Springe direkt zu Inhalt

Transformation processes and deformations of ocean rocks

Serpentinite (dark) in a gneiss

Serpentinite (dark) in a gneiss
Image Credit: Franzfoto CC BY SA 4.0

What is it about?

Rocks that were once formed in the oceans can be found on continents all over the world. Since their formation, these rocks have undergone a variety of changes caused by chemical transformation processes or deformation. In the case of the rock ophicalcite, much can be learned about the processes involved by studying the chemical evolution from the original serpentinite to the formation of ophicalcite.

The data

The dataset contains different types of geochemical data. These include concentrations of major and trace elements, rare earths, data on radiogenic isotopes of strontium and on stable isotopes of hydrogen and oxygen. Serpentinites and ophicalcites from the ophiolite sequence of the northern Apennines in Italy were investigated.
In addition, chemical data of individual minerals of the rocks (serpentine, amphibole, chlorite and talc) are available in the data set. The carbonate veins of the ophicalcite were also investigated: radiogenic strontium isotopes as well as stable carbon and oxygen isotope data were collected.

Publication of the dataset: Schwarzenbach E, Vogel M et al (2020) https://doi.pangaea.de/10.1594/PANGAEA.921741

Research results

In the present case, ophicalcite from the northern Apennines in Italy was studied, which was formed as serpentinite on an ocean ridge about 170 million years ago, in the Jurassic. The data allow new, comprehensive insights into the hydrothermal and temporal evolution of these ophiolite rocks and the origin of the fluids that caused the rock transformation. The chemical signatures in the rocks are the result of a complex interplay of different processes of rock alteration (serpentinisation, carbonisation and metasomatism).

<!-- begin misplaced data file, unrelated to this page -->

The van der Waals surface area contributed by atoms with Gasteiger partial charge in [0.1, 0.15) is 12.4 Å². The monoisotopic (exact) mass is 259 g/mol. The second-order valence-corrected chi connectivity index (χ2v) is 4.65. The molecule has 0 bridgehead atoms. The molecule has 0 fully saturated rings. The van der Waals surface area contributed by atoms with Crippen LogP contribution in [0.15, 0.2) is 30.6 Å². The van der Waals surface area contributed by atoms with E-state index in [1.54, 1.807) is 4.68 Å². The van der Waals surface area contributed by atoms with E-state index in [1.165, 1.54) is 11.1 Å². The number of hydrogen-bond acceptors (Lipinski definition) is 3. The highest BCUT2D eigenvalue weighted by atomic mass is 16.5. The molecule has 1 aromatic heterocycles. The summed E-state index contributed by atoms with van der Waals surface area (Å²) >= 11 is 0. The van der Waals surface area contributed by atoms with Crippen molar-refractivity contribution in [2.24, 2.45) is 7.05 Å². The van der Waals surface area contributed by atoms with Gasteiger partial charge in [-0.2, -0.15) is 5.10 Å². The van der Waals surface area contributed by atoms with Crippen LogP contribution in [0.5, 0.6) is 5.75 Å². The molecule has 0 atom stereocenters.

The multiphase interaction between water and rocks involves the intrusion of fluids from the basement during the initial upwelling of the mantle in an opening ocean basin. This was followed by local intrusion of high-temperature fluids and extensive seawater circulation in the rock, leading to carbonisation. Later, fluid-rock interaction with the overlying iron- and magnesium-rich rocks led to Si enrichment in the ophicalcite.
The study compares the formation of the Appenine ophicalcites with the hydrothermal system of the Atlantis Massif, which is a modern analogue for the North Appenine ophiolites. The comparison of an ancient hydrothermal system with one of more recent geological time allows a better understanding of the chemical evolution of the oceanic lithosphere. The sequence studied is an excellent example of the evolution of serpentinite to ophicalcite during the continuous uplift and exposure of ultramafic rocks on the seafloor and documents the complex hydrothermal evolution of ultramafic rocks associated with this process.

Publication of the journal article: Schwarzenbach E, Vogel M et al (2020) https://doi.org/10.1029/2020JB020619

Texts modified after: Schwarzenbach E, Vogel M et al. (2020) https://doi.org/10.1029/2020JB020619